Press Release – US Dry Bean Council Celebrates U.S., Mexico, Canada Agreement (USMCA)October 2, 2018
Today the US Dry Bean Council (USDBC) is celebrating the successful tripartite agreement reached between the U.S., Mexico, and Canada that replaces NAFTA with the USMCA. Previously, USDBC thanked the administration for its work on achieving a trade deal with Mexico but noted concern that Canada was not part of this deal. “This new agreement now addresses our previous concerns that the agreement remain tripartite, and effectively helps the dry bean industry to strengthen our commitment and move forward together with our top trade partners in Mexico,” noted Rebecca Bratter, Executive Director. Mexico is the top single nation export market for U.S. dry beans and a long-term critical partner in trade.
“We thank the Administration for its work to bring this to fruition and are very hopeful that this is truly a 21st century agreement that will preserve all of the benefits from NAFTA, while addressing the realities of trade in 2018 and beyond as the USMCA,” noted Deon Maasjo, of Kelley Bean Company in Oakes, North Dakota and President of USDBC. While we understand that this agreement may not be fully implemented immediately as all three nations go through Congressional ratification, we hope this will be swift and without delay.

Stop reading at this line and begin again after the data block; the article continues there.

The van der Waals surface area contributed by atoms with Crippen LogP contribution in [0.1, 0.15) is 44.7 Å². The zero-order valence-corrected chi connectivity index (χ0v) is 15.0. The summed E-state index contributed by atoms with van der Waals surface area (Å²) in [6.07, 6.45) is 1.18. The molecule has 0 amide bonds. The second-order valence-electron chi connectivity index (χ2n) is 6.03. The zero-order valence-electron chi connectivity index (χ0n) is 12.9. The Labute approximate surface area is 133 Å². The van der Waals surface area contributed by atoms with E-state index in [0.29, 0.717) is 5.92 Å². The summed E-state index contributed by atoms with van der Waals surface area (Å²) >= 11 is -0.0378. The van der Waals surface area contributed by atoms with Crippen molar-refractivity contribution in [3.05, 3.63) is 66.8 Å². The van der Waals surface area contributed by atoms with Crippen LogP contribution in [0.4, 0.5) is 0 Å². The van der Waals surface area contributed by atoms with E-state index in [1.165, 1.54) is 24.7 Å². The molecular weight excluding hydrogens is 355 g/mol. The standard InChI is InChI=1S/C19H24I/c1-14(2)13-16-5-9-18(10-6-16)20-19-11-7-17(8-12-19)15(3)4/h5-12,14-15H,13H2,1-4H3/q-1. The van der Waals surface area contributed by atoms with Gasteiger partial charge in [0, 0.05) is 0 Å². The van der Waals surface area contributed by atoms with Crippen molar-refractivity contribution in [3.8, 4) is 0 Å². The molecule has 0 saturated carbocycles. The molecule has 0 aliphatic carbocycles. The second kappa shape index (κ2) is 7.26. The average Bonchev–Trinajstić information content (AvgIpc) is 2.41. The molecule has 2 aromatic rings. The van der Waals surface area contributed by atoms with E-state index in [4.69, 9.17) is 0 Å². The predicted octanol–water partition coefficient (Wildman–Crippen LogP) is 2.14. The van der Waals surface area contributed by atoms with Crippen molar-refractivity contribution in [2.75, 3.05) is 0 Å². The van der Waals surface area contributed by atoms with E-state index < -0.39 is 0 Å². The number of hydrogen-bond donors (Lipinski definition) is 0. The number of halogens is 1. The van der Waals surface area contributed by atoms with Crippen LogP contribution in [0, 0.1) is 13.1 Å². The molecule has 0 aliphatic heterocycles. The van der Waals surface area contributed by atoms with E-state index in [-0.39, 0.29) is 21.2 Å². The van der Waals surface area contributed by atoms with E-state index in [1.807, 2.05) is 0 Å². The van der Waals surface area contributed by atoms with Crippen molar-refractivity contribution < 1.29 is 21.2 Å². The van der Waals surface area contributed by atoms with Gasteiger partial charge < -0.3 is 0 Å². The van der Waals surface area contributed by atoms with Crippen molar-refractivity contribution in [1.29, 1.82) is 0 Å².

The U.S. dry bean industry relieson trade agreements such as NAFTA and now USMCA to ensure global competitiveness.
For more information please contact the US Dry Bean Council at firstname.lastname@example.org
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The U.S. Dry Beans Council (USDBC) was formed over forty years ago to represent farmers, dealers and corporate members who grow, handle, export and process dry beans grown in the United States. The purpose and mission of the USDBC is to provide a unified voice for the dry bean industry, and to promote the healthy attributes of our food to increase the consumption of beans grown in the United States. The USDBC strives to be successful in representing the diverse interests of the U.S. dry bean producers, handlers and processors, affecting the U.S. industry’s ability to compete both domestically and globally.